Are Nanosonics (ASX:NAN) shares a buy? Here’s what Motley Fool analyst Andrew Legget says

What’s the case for buying Nanosonics shares now?

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The Nanosonics Ltd (ASX: NAN) share price has failed to deliver a positive return for shareholders so far this year.

With hospitals inundated globally as a result of the COVID-19 pandemic, the infection technology company has struggled to promote its patented Trophon product. Despite this, the investing team at The Motley Fool Australia thinks there’s a lot to like about the business, making it a compelling opportunity.

In a discussion between Motley Fool Australia analyst Andrew Legget and our chief investment officer Scott Phillips, the COVID-19 headwind could be set to morph into a long-term tailwind for the infection technology company.

Let’s jump into the reasoning behind a positive outlook for Nanosonics shares on the ASX.

Renewed emphasis on sterilisation could help Nanosonics shares

While restrictions on surgical procedures may have impacted the performance of Nanosonics on the ASX in recent years, the outlook could be starting to shift. An indication of this is the company’s forecast for double-digit revenue growth in FY2022.

This increase would be from a higher number of installed devices and an uptick in consumables used across all regions — but where is this demand coming from?

Motley Fool analyst Andrew Legget recently offered an explanation, saying:

Hospitals have been busy, you’ve probably got all these COVID-related things to look after in the middle of a pandemic, the last thing you want to do is speak to a salesperson offering you an ultrasound disinfectant machine. But, I do expect that even the COVID pandemic will help in the long term because it did place a lot of focus on sterilisation.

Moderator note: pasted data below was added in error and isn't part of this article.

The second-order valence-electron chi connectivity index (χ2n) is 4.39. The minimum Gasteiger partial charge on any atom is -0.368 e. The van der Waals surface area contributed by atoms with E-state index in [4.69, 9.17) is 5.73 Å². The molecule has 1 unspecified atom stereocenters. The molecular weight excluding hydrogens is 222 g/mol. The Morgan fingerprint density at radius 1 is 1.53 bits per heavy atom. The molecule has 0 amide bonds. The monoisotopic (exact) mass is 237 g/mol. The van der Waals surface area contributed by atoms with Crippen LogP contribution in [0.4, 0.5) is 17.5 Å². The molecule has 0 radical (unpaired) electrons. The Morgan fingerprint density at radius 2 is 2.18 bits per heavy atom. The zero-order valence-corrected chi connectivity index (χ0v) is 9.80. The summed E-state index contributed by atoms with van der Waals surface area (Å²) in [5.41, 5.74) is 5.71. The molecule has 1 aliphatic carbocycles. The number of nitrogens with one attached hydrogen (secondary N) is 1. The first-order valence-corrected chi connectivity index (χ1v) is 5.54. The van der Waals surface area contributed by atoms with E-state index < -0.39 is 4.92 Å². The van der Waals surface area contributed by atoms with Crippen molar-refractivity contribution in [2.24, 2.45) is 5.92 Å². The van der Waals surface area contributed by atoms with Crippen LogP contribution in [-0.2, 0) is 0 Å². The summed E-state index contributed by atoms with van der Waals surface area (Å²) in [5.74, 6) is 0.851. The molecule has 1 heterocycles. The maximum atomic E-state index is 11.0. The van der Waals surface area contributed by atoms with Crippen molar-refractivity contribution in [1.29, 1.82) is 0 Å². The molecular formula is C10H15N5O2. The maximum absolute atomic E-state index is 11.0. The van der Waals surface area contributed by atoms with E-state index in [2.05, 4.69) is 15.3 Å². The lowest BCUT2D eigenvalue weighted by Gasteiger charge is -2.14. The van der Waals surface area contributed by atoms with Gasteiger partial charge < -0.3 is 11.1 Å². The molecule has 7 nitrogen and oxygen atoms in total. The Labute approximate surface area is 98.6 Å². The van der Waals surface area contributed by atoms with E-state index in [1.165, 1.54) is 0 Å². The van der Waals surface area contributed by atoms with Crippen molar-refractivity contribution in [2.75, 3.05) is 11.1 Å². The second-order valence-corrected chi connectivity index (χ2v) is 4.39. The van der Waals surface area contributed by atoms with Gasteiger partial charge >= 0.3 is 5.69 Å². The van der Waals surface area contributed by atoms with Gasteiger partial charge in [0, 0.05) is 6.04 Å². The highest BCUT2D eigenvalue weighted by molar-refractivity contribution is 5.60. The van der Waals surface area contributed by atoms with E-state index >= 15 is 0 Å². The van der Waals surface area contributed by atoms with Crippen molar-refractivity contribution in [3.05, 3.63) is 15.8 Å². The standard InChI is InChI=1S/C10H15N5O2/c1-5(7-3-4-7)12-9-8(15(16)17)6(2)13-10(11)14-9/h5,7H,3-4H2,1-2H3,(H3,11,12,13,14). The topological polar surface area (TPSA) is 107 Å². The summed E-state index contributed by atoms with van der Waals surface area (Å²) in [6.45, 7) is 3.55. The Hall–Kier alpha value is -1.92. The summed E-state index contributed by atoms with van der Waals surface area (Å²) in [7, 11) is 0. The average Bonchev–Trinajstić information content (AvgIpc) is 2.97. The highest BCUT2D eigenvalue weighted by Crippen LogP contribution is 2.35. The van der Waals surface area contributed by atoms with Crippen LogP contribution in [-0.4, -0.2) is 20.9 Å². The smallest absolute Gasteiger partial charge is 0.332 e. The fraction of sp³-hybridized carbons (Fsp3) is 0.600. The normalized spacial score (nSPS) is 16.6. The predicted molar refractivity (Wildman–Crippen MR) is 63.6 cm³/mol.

A heightened focus on sterilisation might act as a catalyst to drive further Trophon sales. The major positive is that this phenomenon is global. Rather than one country seeing an increased need for disinfection protocols, it is essentially the entire world.

Attractive business model

In laying out the investment case for Nanosonics shares, Legget highlights the lucrative business model. It’s called the razor and blade model, and we’ve all likely fallen for it before. Legget explains:

You sell the device really cheap. Then once that device is installed and part of the process, then you open up the rivers of gold. Which are these consumable devices, which have extremely high margins. Every time you do a procedure that requires the usage of a Trophon device, you’re paying for a consumerable liquid that has really high margins.

Another bullish trait of the ASX-listed Nanosonics story is its position in the market. The company’s current installed base of devices is 26,760. However, management believes the market could be more than 100,000 machines.

On this note, Legget comments on the competition within the industry, saying:

I’ve had a look… it’s not easy to find competitors to what Nanosonics does. Also, the ones that you do find are not as complete a solution as what Nanosonics does. Nanonsonics, I said before, it is the gold standard.

In summary, Legget considers Nanosonics shares a beneficiary of increased importance on disinfection. The combination of its lucrative business model and lack of competition presents an opportunity for a very strong business.

The opinions expressed in this article were as at November 2021 and may change over time.

Motley Fool contributor Mitchell Lawler has no position in any of the stocks mentioned. The Motley Fool Australia's parent company Motley Fool Holdings Inc. owns shares of and has recommended Nanosonics Limited. The Motley Fool Australia owns shares of and has recommended Nanosonics Limited. The Motley Fool has a disclosure policy. This article contains general investment advice only (under AFSL 400691). Authorised by Bruce Jackson.

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